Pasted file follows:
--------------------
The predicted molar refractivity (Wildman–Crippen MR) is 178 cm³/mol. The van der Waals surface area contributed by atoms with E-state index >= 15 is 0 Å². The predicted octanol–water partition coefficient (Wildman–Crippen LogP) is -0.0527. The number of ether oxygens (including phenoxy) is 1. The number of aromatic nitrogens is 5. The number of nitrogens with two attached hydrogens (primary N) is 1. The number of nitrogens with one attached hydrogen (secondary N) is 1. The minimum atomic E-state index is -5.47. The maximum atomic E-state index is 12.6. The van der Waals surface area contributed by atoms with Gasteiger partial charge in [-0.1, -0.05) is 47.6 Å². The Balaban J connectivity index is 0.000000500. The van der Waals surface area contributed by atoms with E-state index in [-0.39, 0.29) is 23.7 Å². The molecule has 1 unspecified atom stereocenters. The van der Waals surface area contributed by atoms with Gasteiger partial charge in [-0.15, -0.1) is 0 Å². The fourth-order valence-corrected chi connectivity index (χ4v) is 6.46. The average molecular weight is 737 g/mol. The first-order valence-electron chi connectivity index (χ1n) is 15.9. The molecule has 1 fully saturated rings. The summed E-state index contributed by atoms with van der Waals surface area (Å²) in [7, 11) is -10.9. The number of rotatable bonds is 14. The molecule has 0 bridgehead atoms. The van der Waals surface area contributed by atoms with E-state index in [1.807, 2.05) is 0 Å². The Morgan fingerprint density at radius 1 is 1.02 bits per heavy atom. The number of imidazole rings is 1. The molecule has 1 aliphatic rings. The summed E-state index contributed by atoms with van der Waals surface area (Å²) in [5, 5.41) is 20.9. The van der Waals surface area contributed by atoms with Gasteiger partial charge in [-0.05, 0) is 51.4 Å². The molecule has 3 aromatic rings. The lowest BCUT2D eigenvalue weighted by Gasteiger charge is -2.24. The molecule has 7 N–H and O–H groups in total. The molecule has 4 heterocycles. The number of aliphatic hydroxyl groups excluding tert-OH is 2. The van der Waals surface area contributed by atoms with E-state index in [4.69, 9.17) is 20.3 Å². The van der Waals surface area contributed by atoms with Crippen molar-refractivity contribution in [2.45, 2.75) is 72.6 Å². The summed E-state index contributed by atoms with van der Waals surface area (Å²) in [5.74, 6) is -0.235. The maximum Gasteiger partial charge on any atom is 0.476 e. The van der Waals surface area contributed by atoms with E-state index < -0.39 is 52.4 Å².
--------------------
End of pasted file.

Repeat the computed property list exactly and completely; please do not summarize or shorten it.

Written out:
The predicted molar refractivity (Wildman–Crippen MR) is 178 cm³/mol. The van der Waals surface area contributed by atoms with E-state index >= 15 is 0 Å². The predicted octanol–water partition coefficient (Wildman–Crippen LogP) is -0.0527. The number of ether oxygens (including phenoxy) is 1. The number of aromatic nitrogens is 5. The number of nitrogens with two attached hydrogens (primary N) is 1. The number of nitrogens with one attached hydrogen (secondary N) is 1. The minimum atomic E-state index is -5.47. The maximum atomic E-state index is 12.6. The van der Waals surface area contributed by atoms with Gasteiger partial charge in [-0.1, -0.05) is 47.6 Å². The Balaban J connectivity index is 0.000000500. The van der Waals surface area contributed by atoms with E-state index in [-0.39, 0.29) is 23.7 Å². The molecule has 1 unspecified atom stereocenters. The van der Waals surface area contributed by atoms with Gasteiger partial charge in [-0.15, -0.1) is 0 Å². The fourth-order valence-corrected chi connectivity index (χ4v) is 6.46. The average molecular weight is 737 g/mol. The first-order valence-electron chi connectivity index (χ1n) is 15.9. The molecule has 1 fully saturated rings. The summed E-state index contributed by atoms with van der Waals surface area (Å²) in [7, 11) is -10.9. The number of rotatable bonds is 14. The molecule has 0 bridgehead atoms. The van der Waals surface area contributed by atoms with E-state index in [1.807, 2.05) is 0 Å². The Morgan fingerprint density at radius 1 is 1.02 bits per heavy atom. The number of imidazole rings is 1. The molecule has 1 aliphatic rings. The summed E-state index contributed by atoms with van der Waals surface area (Å²) in [5, 5.41) is 20.9. The van der Waals surface area contributed by atoms with Gasteiger partial charge in [-0.05, 0) is 51.4 Å². The molecule has 3 aromatic rings. The lowest BCUT2D eigenvalue weighted by Gasteiger charge is -2.24. The molecule has 7 N–H and O–H groups in total. The molecule has 4 heterocycles. The number of aliphatic hydroxyl groups excluding tert-OH is 2. The van der Waals surface area contributed by atoms with E-state index in [4.69, 9.17) is 20.3 Å². The van der Waals surface area contributed by atoms with Crippen molar-refractivity contribution in [2.45, 2.75) is 72.6 Å². The summed E-state index contributed by atoms with van der Waals surface area (Å²) in [5.74, 6) is -0.235. The maximum Gasteiger partial charge on any atom is 0.476 e. The van der Waals surface area contributed by atoms with E-state index < -0.39 is 52.4 Å².